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The Federal Trade Commission today testified before the U.S. Senate Committee on Commerce, Science, and Transportation about FTC efforts to protect consumer privacy.

The testimony, presented by FTC Chairman Jon Leibowitz, described the FTC’s aggressive consumer privacy enforcement program, focusing on data security, identity theft, children’s privacy, and protecting consumers from intrusive spam, spyware, and telemarketing. The testimony noted that since 2001 the FTC has brought dozens of actions charging businesses with failing to protect consumers’ personal information, including a complaint announced today against Rite Aid Corporation, which has agreed to settle Federal Trade Commission charges that it failed to protect the sensitive financial and medical information of its customers and employees.

As stated in the testimony, the FTC brought 15 actions charging website operators with collecting information from children without parents’ consent, as well as 15 spyware cases and dozens of actions challenging illegal spam, including an action against a rogue Internet Service Provider that resulted in a temporary 30 percent drop in spam worldwide. In addition, the FTC brought 64 actions alleging violations of the Do Not Call Rule, resulting in violators paying almost $40 million in civil penalties and giving up nearly $18 million, including consumer redress. The Do Not Call Registry has long been one of the most successful and popular consumer privacy initiatives. This month, the registry reached the 200 million mark in registered numbers.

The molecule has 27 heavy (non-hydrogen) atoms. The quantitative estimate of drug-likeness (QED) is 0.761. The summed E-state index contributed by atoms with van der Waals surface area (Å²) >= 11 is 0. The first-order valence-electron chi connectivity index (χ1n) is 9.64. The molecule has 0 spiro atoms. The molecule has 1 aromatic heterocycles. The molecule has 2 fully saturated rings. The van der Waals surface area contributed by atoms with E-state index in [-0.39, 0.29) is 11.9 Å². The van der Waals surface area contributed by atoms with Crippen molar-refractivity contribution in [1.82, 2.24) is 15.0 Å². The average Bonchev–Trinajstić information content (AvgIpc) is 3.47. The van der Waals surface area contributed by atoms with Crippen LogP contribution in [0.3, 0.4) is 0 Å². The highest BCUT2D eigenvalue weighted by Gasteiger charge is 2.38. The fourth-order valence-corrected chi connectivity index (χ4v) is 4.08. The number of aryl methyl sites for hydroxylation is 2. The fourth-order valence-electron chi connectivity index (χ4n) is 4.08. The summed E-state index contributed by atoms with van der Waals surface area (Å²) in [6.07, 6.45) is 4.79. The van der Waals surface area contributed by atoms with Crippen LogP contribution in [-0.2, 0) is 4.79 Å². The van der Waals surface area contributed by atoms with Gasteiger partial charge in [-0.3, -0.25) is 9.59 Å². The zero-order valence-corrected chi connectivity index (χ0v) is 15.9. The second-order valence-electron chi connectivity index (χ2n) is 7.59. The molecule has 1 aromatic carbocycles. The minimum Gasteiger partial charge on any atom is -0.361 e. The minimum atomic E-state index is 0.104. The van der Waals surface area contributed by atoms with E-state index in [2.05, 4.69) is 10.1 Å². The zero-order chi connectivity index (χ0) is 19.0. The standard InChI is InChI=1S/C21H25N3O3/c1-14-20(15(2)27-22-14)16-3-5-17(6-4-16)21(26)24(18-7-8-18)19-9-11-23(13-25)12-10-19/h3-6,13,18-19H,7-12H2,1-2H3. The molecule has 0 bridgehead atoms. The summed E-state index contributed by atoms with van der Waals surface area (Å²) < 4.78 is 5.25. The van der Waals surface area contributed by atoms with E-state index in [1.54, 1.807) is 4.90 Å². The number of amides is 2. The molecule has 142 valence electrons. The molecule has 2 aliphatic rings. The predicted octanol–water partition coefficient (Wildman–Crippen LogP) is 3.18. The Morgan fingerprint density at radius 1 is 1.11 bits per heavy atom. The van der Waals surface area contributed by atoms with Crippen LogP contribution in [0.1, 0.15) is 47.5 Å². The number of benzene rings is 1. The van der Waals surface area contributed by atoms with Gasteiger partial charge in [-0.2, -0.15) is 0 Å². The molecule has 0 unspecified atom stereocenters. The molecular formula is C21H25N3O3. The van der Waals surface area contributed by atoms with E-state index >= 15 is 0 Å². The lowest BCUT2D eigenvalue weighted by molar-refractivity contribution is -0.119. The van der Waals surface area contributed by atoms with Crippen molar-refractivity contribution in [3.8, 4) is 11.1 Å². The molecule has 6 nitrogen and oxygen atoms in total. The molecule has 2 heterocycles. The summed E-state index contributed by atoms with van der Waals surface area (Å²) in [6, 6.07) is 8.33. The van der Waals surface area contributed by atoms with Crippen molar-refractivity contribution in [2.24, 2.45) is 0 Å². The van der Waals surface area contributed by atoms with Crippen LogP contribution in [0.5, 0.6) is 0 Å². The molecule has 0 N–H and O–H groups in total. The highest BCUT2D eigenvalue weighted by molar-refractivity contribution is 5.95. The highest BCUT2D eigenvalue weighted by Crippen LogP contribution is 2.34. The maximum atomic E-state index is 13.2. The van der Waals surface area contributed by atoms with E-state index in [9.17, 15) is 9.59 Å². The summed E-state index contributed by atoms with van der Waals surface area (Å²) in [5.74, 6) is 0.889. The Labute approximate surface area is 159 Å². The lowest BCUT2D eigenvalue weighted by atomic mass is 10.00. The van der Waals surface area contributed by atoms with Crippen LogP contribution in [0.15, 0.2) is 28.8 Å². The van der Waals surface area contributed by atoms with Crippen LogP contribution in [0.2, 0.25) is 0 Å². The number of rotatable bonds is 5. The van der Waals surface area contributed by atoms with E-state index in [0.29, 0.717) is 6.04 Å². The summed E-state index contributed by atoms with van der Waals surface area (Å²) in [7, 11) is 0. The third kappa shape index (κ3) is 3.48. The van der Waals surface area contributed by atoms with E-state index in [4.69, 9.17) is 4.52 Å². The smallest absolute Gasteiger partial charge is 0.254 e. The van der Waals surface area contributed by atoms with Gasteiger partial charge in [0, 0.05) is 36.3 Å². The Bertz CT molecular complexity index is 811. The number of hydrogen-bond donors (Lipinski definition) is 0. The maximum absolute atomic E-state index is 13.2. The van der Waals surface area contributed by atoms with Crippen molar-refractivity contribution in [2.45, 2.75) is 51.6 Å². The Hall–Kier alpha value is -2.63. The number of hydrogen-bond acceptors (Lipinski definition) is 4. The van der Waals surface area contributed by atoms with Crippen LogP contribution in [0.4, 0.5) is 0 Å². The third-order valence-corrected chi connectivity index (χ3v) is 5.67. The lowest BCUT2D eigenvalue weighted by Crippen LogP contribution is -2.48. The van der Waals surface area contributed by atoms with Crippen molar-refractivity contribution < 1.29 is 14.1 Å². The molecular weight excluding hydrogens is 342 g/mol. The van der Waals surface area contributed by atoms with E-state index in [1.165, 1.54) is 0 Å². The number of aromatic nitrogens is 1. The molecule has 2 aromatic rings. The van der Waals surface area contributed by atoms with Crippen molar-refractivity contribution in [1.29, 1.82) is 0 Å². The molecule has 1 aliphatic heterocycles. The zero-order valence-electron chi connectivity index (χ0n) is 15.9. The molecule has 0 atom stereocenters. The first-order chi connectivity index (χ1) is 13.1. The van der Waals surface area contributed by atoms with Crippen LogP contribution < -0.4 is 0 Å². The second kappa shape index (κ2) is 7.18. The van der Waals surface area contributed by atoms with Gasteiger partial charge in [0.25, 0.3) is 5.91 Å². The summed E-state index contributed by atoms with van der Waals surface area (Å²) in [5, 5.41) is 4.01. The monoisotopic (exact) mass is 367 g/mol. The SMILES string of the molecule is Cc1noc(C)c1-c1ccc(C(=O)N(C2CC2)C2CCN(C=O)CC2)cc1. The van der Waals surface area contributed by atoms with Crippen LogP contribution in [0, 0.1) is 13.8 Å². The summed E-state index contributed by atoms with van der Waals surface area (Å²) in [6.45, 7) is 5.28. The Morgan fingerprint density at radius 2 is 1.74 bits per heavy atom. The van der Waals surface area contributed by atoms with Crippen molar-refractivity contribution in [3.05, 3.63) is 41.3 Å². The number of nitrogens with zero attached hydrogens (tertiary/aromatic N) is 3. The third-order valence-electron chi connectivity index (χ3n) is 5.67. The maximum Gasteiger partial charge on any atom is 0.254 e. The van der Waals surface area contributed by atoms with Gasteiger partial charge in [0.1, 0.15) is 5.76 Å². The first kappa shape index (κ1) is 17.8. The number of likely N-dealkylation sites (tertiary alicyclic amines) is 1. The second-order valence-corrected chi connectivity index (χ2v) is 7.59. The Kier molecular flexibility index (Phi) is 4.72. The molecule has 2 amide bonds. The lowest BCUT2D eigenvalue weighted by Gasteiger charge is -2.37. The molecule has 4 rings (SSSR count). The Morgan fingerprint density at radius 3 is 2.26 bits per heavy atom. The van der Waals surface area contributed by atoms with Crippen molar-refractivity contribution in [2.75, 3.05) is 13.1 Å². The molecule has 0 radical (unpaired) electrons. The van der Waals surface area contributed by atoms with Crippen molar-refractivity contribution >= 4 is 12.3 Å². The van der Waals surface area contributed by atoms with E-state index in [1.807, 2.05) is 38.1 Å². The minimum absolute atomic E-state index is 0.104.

The testimony also described the FTC’s recent initiative to take a fresh look at consumer privacy protection in light of new technologies and business models. The testimony noted that the FTC’s reassessment of privacy, through a series of roundtables, highlighted issues in three areas – integrating privacy into everyday business practices, simplifying consumer choices about commercial data practices, and increasing transparency of those practices. The Commission plans to release a report on this initiative later this year.

Leibowitz stated that the FTC looks forward to working with Congress to improve consumer privacy.

The Commission vote to approve the testimony was 5-0.

The Federal Trade Commission works for consumers to prevent fraudulent, deceptive, and unfair business practices and to provide information to help spot, stop, and avoid them. To file a complaint in English or Spanish, visit the FTC’s online Complaint Assistant or call 1-877-FTC-HELP (1-877-382-4357). The FTC enters complaints into Consumer Sentinel, a secure, online database available to more than 1,800 civil and criminal law enforcement agencies in the U.S. and abroad. The FTC’s Web site provides free information on a variety of consumer topics.

(Senate Privacy Testimony)

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